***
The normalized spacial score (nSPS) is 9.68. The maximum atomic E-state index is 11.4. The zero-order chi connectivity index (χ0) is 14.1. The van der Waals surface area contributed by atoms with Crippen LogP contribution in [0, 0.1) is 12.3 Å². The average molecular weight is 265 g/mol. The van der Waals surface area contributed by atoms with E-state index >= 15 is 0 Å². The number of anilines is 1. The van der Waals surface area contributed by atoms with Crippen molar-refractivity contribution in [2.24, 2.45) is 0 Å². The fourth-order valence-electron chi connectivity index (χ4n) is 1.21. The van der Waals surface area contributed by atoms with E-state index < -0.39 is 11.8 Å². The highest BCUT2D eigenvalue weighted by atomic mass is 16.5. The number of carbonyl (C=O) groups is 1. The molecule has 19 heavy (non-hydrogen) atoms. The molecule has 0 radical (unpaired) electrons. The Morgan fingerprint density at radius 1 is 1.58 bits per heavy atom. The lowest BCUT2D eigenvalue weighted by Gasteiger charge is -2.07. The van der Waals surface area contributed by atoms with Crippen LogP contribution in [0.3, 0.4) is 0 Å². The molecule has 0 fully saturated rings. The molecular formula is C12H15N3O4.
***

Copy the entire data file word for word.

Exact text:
The normalized spacial score (nSPS) is 9.68. The maximum atomic E-state index is 11.4. The zero-order chi connectivity index (χ0) is 14.1. The van der Waals surface area contributed by atoms with Crippen LogP contribution in [0, 0.1) is 12.3 Å². The average molecular weight is 265 g/mol. The van der Waals surface area contributed by atoms with E-state index >= 15 is 0 Å². The number of anilines is 1. The van der Waals surface area contributed by atoms with Crippen molar-refractivity contribution in [2.24, 2.45) is 0 Å². The fourth-order valence-electron chi connectivity index (χ4n) is 1.21. The van der Waals surface area contributed by atoms with E-state index < -0.39 is 11.8 Å². The highest BCUT2D eigenvalue weighted by atomic mass is 16.5. The number of carbonyl (C=O) groups is 1. The molecule has 19 heavy (non-hydrogen) atoms. The molecule has 0 radical (unpaired) electrons. The Morgan fingerprint density at radius 1 is 1.58 bits per heavy atom. The lowest BCUT2D eigenvalue weighted by Gasteiger charge is -2.07. The van der Waals surface area contributed by atoms with Crippen LogP contribution in [0.3, 0.4) is 0 Å². The molecule has 0 fully saturated rings. The molecular formula is C12H15N3O4.